The territorial song of the British Virgin Islands will now be played at all future events organised by the International Olympic Committee (IOC), including the 2021 Olympic Games.
The BVI Olympic Committee (BVIOC) confirmed in a media release dated Thursday, May 28 that the IOC had approved their request to have ‘Oh, Beautiful Virgin Islands’ played instead of the National Anthem, ‘God Save the Queen’.
The song will be played whenever a local athletes wins gold in their respective disciplines and on all occasions where the National Anthem would have been played, including opening and closing ceremonies, flag raising events etc. and not just when an athlete wins a gold medal.
President of the BVIOC Ephraim Penn said his committee was extremely proud of this achievement for all athletes, coaches, parents, supporters and persons from the British Virgin Islands.
“The motivation and emotion that is tied up in representing your country at a major competition can’t be underestimated. Hearing your national song playing as you enter an arena or when you stand on the podium enhances the sense of achievement and pride and underscores all the sacrifices, time and effort that athletes, teams and their support base put in to qualify and compete,” Penn stated.
Process started in 2018
Penn began the process of seeking approval for the territorial song in 2018 after former Sports Minister Myron Walwyn made the appeal following the historic gold medal performance by Kyron McMaster at the Commonwealth Games in Australia.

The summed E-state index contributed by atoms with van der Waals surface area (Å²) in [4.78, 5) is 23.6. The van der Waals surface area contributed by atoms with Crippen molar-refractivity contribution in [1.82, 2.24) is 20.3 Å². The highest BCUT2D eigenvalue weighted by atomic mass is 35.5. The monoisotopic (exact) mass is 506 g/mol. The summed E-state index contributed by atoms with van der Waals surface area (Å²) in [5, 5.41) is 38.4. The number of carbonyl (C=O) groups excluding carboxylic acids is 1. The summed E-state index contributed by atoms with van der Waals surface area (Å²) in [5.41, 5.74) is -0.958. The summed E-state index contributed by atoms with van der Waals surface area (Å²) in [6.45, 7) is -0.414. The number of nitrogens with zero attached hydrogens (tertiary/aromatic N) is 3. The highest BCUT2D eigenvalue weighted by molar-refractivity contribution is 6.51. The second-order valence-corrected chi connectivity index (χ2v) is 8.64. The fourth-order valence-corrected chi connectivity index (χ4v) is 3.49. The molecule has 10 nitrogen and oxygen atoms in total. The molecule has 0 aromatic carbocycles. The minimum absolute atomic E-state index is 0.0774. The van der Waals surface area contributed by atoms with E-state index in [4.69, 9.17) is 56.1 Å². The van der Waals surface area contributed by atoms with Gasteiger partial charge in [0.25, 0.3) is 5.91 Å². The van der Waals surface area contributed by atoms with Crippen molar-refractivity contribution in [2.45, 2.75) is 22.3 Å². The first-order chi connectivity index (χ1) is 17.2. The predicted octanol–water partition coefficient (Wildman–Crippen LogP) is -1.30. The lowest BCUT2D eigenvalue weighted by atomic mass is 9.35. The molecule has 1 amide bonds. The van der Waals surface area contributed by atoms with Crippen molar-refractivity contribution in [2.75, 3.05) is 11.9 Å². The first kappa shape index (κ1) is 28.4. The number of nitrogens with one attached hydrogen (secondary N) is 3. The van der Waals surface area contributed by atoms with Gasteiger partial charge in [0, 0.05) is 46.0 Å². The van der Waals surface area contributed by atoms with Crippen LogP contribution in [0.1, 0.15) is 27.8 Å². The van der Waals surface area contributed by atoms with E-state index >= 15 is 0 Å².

After the February 2019 General Elections in the BVI, the current Minister for Sports Dr Natalio Wheatley encouraged and followed the initiative closely and ensured that the BVIOC secured the support required from government to initiate the official request to have the BVIOC authorised to use the territorial song.
Huge achievement for the BVI
Speaking to our media centre following the announcement, Dr Wheatley said the achievement was a huge one for the BVI.
“It speaks to our pride as a people, our individual identity. Previously, ‘God Save the Queen’ would play when we won a medal at international meets. Now, the Territorial song will play, which contributes to our national pride.”
Steps in BVI’s development as an autonomous group
The Sports Minister further said that having the territorial song played is a huge step in the BVI’s development as an autonomous group.
“In the Virgin Islands we have constantly been seeking greater autonomy. This year makes 70 years since the legislature was restored. Since that point, we have made incremental steps towards self-determination, and this continues until this day,” Dr Wheatley added.
The Minister thanked Alton Bertie for his arrangement and production of the 80-second, orchestral version of the territorial song which will be played at all future IOC events.
The territorial song was originally composed in 2012 by siblings Ayana Hull and Kareem Nelson-Hull and arranged by Howard John.